Two weeks ago, I kicked off a new series for Self Publishing Advisor geared toward addressing a single and seemingly simple question:

What’s your goal for 2016?

Many of you probably have a few goals already lined up, consciously or unconsciously.  I know I do.  But you might also be of a similar strain to mine in that many of your goals, historically, have been doomed by a perfect storm of ambition, short-sightedness, and limitations of time, energy, and other resources.  When it comes to your books, however, failure is not an option.  Your book needs to be written, and your book needs to be read!  So how do we make this happen?  Over the last two weeks, I’ve covered the first seven steps to turning your New Year’s literary resolutions into reality:

  1. Set goals.
  2. Facilitate goals.
  3. Make writing a priority, and
  4. Read, read, read.
  5. Master at least the basics of social media.
  6. Research deeply, and
  7. Connect with other authors.

Today, I’d like to look at the next four steps:

  1. Embrace a good critique.
  2. Learn to love rewrites.
  3. Try something new, and
  4. Stop comparing your achievements with others.

collaboration

Let’s take a closer look at these points!

What does it mean to “embrace” a good critique?  We all want to improve our craft but find it difficult to be objective about our work without fixating on the flaws, large and small, that we as authors are bound to spot.  You may be one of the lucky ones who doesn’t obsess over these cracks in the pavement, but if you are, I can’t begin to recommend joining a critique group highly enough.  (Check out my comments last week about using social media to find your fellow writers.)  Not only is constructive criticism a writer’s best friend, but it’s the bedrock foundation of the rewrite!

And what’s this I’m hearing about rewrites?  On the scale of editing to revising to rewriting, editing involves a great deal of “tweaking” but rewriting involves the most intensive kind of substantial alterations.  Many people who self-identify as “pantsers”––authors who write the first draft quickly and without a lot of research or reference to an outline and so on––are the most in need of rewrites … but that doesn’t mean that a careful planner and strategic author can’t benefit from the freedom that only radical changes can offer!  No matter what kind of author you are, you must make rewrites, edits, and revisions a normal part of your writing process.  It helps to set your work aside for a few weeks before tackling revisions, but trust me … it’s worth doing.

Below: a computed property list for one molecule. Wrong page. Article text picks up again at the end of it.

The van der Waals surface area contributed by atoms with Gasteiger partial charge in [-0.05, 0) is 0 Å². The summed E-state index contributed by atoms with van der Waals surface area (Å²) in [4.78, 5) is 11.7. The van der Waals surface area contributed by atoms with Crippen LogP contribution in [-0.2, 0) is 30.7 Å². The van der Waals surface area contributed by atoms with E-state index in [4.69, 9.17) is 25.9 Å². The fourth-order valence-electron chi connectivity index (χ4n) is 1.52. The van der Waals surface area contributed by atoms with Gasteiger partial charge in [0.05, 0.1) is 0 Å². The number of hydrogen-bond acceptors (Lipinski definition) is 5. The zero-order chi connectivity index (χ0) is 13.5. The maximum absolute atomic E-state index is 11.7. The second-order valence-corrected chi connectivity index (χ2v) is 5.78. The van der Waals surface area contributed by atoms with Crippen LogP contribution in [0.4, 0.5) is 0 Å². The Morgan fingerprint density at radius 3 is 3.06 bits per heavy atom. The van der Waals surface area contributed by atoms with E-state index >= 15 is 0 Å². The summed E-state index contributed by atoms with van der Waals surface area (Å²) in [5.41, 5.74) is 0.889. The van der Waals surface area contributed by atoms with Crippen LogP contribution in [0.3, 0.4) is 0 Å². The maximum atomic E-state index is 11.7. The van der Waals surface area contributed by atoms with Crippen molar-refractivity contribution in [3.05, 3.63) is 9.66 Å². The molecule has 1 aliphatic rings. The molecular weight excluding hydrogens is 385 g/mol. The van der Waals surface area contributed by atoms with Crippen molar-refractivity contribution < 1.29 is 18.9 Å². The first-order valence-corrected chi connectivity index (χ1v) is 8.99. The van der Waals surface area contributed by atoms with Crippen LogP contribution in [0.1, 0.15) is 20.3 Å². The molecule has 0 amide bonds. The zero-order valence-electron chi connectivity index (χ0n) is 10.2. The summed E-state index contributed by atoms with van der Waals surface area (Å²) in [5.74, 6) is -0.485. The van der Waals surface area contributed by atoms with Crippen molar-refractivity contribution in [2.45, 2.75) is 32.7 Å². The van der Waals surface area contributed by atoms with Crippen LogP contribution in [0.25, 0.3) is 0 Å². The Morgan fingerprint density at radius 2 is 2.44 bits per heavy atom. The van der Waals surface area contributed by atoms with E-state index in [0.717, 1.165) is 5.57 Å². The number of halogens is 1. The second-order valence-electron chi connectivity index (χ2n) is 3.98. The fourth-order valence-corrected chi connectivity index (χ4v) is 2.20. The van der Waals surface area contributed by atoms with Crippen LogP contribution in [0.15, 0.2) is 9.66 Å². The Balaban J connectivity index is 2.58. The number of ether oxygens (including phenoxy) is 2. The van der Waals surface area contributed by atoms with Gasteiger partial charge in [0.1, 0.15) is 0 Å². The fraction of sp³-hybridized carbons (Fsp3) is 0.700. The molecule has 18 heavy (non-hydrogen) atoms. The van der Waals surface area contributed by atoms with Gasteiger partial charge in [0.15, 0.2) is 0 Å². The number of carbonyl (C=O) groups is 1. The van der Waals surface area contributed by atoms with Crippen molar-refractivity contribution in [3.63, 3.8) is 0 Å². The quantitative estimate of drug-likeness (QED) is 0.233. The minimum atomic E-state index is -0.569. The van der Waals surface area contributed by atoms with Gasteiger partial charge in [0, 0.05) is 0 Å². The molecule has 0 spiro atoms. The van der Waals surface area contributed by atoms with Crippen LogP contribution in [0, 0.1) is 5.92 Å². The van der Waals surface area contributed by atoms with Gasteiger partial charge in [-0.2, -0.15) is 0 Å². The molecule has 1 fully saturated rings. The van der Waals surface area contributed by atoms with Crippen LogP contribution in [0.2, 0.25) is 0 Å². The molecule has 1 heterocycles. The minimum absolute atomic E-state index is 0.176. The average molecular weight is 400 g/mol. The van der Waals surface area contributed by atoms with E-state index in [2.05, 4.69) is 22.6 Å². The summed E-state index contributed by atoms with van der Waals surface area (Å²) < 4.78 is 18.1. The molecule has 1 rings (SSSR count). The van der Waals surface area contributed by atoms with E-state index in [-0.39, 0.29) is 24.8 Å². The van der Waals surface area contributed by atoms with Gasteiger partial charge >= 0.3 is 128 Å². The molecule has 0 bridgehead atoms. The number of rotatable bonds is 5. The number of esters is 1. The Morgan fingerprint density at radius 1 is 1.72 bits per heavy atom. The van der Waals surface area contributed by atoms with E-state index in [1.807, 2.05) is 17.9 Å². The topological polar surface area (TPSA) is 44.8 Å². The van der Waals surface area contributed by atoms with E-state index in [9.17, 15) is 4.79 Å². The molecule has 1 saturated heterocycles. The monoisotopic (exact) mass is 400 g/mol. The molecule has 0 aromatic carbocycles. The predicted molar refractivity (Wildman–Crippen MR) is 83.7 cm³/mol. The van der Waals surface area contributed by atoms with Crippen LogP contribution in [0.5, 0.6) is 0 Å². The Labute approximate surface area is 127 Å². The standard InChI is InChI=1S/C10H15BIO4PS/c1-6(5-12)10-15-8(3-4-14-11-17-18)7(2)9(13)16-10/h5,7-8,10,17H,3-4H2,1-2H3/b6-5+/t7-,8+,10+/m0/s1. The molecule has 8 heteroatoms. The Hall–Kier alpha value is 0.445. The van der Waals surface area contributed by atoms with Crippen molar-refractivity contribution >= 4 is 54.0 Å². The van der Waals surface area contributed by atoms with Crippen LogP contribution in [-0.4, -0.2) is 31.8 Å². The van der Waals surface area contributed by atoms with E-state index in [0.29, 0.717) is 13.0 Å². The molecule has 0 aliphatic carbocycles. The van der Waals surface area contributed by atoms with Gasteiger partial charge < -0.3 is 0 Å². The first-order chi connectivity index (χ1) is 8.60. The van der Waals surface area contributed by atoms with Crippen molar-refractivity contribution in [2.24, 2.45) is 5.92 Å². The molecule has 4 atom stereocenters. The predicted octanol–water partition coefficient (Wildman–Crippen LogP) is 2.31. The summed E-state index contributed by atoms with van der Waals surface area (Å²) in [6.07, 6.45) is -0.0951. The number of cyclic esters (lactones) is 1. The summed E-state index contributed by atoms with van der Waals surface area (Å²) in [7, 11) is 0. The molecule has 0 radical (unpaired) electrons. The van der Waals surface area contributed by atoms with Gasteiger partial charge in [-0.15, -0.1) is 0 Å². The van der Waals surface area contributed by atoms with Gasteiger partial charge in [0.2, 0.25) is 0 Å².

rewrites

So I guess it’s time to try something new.  Are you feeling uninspired by the space opera novel you’re working on?  How about that Western or that crime novella?  If you find yourself facing the dreaded Writer’s Block and your love for writing endangered by boredom or frustration with how things are turning out with your current project, it’s time to mix things up and experiment with writing in other genres.  Doing so may reignite your passion for that romance novel or that book of poems … and stretching your creative wings is never a waste of time!

And lastly (for this week), it’s time to stop comparing your achievements with the achievements of others.  Every writer wants to be a published author, but each author’s journey is unique.  You must concentrate on your own goals, and your own personal definition of “success,” and remember what Teddy Roosevelt once said: “Comparison is the thief of joy.”

theodore roosevelt comparison is the thief of joy

Only once we lay aside our insecurities and our fear of failure can we truly thrive as authors, rediscovering day after day what it is that drives us to do what we do––write!

Always remember: you are not alone. ♣︎

ElizabethABOUT ELIZABETH JAVOR: With over 18 years of experience in sales and management, Elizabeth Javor works as the Manager of Author Services for Outskirts Press. The Author Services Department is composed of knowledgeable publishing consultants, pre-production specialists, customer service reps and book marketing specialists; together, they all focus on educating authors on the self-publishing process to help them publish the book of their dreams. Whether you are a professional looking to take your career to the next level with platform-driven non-fiction or a novelist seeking fame, fortune, and/or personal fulfillment, Elizabeth Javor can put you on the right path.

One thought on “In Your Corner : Resolutions for 2016 That Every Aspiring Author Should Make (pt 3)

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